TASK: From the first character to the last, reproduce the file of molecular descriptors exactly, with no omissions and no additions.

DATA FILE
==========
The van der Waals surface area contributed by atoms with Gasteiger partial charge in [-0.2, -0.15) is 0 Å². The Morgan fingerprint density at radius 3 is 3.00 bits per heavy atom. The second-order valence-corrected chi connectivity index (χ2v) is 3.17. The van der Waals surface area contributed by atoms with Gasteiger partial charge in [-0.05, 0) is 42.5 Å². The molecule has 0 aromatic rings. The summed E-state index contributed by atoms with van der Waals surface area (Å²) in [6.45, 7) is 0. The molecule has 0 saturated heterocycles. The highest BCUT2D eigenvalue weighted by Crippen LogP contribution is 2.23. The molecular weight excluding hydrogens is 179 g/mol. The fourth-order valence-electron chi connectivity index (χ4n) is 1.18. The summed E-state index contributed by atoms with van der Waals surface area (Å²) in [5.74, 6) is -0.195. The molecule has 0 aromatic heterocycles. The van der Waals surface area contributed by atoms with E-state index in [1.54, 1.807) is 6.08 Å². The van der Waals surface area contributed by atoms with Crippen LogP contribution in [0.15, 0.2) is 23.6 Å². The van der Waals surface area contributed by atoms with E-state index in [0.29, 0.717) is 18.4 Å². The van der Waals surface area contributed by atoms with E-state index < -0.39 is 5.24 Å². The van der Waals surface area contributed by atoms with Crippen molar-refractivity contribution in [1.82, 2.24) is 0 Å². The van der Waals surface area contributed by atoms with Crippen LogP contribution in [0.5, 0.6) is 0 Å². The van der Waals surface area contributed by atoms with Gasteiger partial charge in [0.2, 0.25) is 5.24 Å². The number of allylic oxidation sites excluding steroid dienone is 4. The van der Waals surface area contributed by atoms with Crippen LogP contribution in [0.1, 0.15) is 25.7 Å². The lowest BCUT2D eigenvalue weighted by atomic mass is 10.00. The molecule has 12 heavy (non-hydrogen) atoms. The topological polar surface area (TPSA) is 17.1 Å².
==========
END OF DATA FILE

The van der Waals surface area contributed by atoms with Gasteiger partial charge in [-0.2, -0.15) is 0 Å². The Morgan fingerprint density at radius 3 is 3.00 bits per heavy atom. The second-order valence-corrected chi connectivity index (χ2v) is 3.17. The van der Waals surface area contributed by atoms with Gasteiger partial charge in [-0.05, 0) is 42.5 Å². The molecule has 0 aromatic rings. The summed E-state index contributed by atoms with van der Waals surface area (Å²) in [6.45, 7) is 0. The molecule has 0 saturated heterocycles. The highest BCUT2D eigenvalue weighted by Crippen LogP contribution is 2.23. The molecular weight excluding hydrogens is 179 g/mol. The fourth-order valence-electron chi connectivity index (χ4n) is 1.18. The summed E-state index contributed by atoms with van der Waals surface area (Å²) in [5.74, 6) is -0.195. The molecule has 0 aromatic heterocycles. The van der Waals surface area contributed by atoms with E-state index in [1.54, 1.807) is 6.08 Å². The van der Waals surface area contributed by atoms with Crippen LogP contribution in [0.15, 0.2) is 23.6 Å². The van der Waals surface area contributed by atoms with E-state index in [0.29, 0.717) is 18.4 Å². The van der Waals surface area contributed by atoms with E-state index < -0.39 is 5.24 Å². The van der Waals surface area contributed by atoms with Crippen molar-refractivity contribution in [1.82, 2.24) is 0 Å². The van der Waals surface area contributed by atoms with Crippen LogP contribution in [0.5, 0.6) is 0 Å². The van der Waals surface area contributed by atoms with Gasteiger partial charge in [0.2, 0.25) is 5.24 Å². The number of allylic oxidation sites excluding steroid dienone is 4. The van der Waals surface area contributed by atoms with Crippen LogP contribution in [0.1, 0.15) is 25.7 Å². The lowest BCUT2D eigenvalue weighted by atomic mass is 10.00. The molecule has 12 heavy (non-hydrogen) atoms. The topological polar surface area (TPSA) is 17.1 Å².